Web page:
Journalists play a significant role in the life of a public relations professional. PR professionals and reporters work closely every day. PR people identify stories on behalf of their clients and pitch them to reporters. The old saying is that PR pros have to build relationships with reporters to be successful, but how does one go about building a mutually-beneficial relationship with reporters?
Ron Fournier, TR’s senior advisor, has had to navigate these relationships as a reporter and PR practitioner. Before joining the TR team, Ron built a storied career in journalism working for The Associated Press, National Journal and Crain’s Detroit Business.
Through his experience, Ron found that a key first step to making connections is to understand the value of journalists, the PR industry, and how they work together.
“The most valuable lesson I learned as a reporter was how important it was for me to build relationships with PR professionals,” Ron said.
And the value works both ways. Reporters want to get to know you as much as you want to get to know them. In the PR industry, we work daily with reporters whether it is pitching stories, gathering information or keeping up on current events – get to know the people you work with on a regular basis.
Know what value you provide when trying to build connections too. One-sided relationships rarely succeed. Like any other relationship, know there must be a mutual understanding between counterparts.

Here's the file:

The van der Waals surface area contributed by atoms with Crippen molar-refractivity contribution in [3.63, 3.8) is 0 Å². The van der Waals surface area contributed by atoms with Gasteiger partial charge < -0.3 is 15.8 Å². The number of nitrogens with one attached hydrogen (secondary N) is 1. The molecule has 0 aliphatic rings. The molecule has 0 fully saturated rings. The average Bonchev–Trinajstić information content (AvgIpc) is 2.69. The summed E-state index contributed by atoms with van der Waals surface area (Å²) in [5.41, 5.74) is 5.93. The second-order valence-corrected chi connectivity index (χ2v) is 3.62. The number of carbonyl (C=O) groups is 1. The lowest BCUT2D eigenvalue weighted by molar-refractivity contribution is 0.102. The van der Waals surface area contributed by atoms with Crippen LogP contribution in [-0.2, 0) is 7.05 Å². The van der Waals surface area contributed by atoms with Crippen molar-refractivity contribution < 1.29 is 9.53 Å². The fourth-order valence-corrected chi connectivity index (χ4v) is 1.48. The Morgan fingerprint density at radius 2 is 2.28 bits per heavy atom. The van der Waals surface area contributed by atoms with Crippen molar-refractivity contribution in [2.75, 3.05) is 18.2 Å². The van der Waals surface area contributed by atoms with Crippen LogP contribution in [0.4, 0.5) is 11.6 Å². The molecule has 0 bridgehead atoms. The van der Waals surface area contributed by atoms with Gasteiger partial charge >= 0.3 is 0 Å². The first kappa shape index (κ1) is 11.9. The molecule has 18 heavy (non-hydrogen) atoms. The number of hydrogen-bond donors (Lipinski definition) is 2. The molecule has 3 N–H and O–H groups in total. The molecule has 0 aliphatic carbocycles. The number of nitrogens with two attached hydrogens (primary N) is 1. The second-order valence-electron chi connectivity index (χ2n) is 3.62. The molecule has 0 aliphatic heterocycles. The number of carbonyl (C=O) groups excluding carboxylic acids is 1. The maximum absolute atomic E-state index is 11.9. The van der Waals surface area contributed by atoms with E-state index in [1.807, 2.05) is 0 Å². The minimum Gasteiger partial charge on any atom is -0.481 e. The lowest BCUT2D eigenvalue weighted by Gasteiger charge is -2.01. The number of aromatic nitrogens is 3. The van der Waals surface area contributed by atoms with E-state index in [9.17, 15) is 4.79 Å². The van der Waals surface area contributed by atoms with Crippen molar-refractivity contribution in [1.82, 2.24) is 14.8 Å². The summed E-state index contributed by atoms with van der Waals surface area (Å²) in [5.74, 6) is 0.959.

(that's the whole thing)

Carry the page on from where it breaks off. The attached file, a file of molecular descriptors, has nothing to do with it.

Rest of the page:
PR professionals and journalists must share trust and respect for one another to have any chance of success in the industry. But they also have to know the difference between a professional relationship and a friendship.
“A relationship is a social contract developed by human beings,” said Ron. “But my relationships in the industry are extremely different than my friends outside of work.”
Professional relationships must be able to withstand negative stories, differing opinions and competition. In order to separate work from personal life, do not invite this relationship into your personal life. Separating work and personal will allow you to achieve a work-life balance that will be sustainable for your career in the long run.
A key value of creating connecting is getting the benefit of the doubt from reporters. This can come in the form of story negotiations, embargos and corrections, but it can also be the benefit of waiting to publish a story until you can get a quote from your client. Reporters will not negotiate with someone they do not know or have respect for. This is where building trust between reporters and PR people is critical.
Pitching a story to someone you know is going to be much more successful than pitching a story to someone you do not have a connection with. Over thirty years in the industry, Ron never once opened a pitch from someone he did not know or have some kind of connection to. Once you know a reporter and have a relationship with them, you start to know how to pitch stories to them.
Pitching a story is like selling a product. You can’t sell the same product to everyone the same way. Some people want to see the product, whereas other people want to hear all the logistics behind the product to know if it is something they are interested in. By getting to know a journalist you begin to know how to sell them your product. In the end, you become a better pitcher and professional.